PAULA MEHMEL: Shoot the Rapids —Finding A Balance

I took a week to be quiet.

I realize how privileged I am to have this opportunity — to get away and turn off the noise of the world. For far too many, the realities of everyday survival preclude such luxuries, and for a chance such as this, I am deeply grateful.

I’ve done this for years.  I return to Manitoba Pioneer Camp, the camp I attended as a child, which my children attended, where members of my family have been attending every decade since the 1940s.

MPC is on an island in Shoal Lake, on the Ontario side of Lake of the Woods, and from the moment I step foot on the island, it feels like “going home.”

My parents are gone and the house I grew up in was sold nearly 20 years ago, and the house I raised my sons in we left six months ago. In the midst of the transience of life, this is a place to which I can always return.

As I walk down the path to the Stuga, a small cabin overlooking the lake past the end of the cabin line where I retreat, I am greeted with happy smiles and the occasional shout of “Paula!” as I am embraced old friends, unsurprised to see me in my old stomping ground.

During the course of the days at camp, I spend time with people who were my counselors in the ’70s,  as well as those who were campers and then on staff with me and also the children of friends and friends of my children. The whole span of my life  melds together seamlessly over shared meals of amazing food and shared prayers to an amazing God.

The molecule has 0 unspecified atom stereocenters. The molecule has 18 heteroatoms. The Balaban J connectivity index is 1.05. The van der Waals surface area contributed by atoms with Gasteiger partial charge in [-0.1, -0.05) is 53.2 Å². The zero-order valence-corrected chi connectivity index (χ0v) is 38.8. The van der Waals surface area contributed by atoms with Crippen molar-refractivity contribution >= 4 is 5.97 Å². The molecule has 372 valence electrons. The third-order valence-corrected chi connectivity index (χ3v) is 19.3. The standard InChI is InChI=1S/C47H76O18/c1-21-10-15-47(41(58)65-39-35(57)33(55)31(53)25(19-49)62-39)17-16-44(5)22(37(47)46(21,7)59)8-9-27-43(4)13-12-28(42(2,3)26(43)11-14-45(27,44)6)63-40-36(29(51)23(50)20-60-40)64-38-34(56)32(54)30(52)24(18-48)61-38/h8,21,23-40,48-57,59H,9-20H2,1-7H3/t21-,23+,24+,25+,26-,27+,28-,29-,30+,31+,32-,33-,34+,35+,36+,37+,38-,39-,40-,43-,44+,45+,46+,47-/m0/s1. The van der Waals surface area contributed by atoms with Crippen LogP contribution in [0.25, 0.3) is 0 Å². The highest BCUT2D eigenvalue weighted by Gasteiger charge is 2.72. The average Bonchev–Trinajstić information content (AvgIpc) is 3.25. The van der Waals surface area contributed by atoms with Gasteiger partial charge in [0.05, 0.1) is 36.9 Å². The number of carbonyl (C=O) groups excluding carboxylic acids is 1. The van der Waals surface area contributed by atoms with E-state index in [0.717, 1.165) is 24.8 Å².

But mostly, I am here for silence. Except for the time I spend at meals, the only sounds I hear are the lap of water on the rocks, the birds and creatures that scurry around and my favorite sound of all — the cry of the loon.

I have come to the Stuga over the years at various points in my journey — after my divorce, when I was going through changes of call, and this time, I came to spend time rooted in the Mission and Ministry of Emanuel Lutheran Hartford.

My goal was to hunker down with all of the materials I have pulled together in the past nine months of listening to my congregation in small group meetings as well as archival information about where they’ve been and where they are going.

And then pray.  Pray for God to help me discern the next steps in what I hope is a very long journey together. To help cast the vision, after listening to their voices, of where God is guiding us, hoping that I set a pace that is rapid enough to keep us vital but not too fast so that I lose folks along the way.

I find that the silence clears my mind and helps me really hear — hear voices that get drowned out when I spend too much time consumed by news that I cannot change.

And as I listen to those voices, they encourage me to change the things I can. To work with others, in this messed up broken world, to be agents of change. To look for common threads that will come together to strengthen the fabric of our shared experience.

We are living in dangerous times. And we walk between two extremes.

On one side, we can become completely subsumed by the news and the noise, and it all melds together in one cacophonous yarl that overwhelms us with an addiction to what is happening coupled with a paralysis  to do anything but simply howl about it.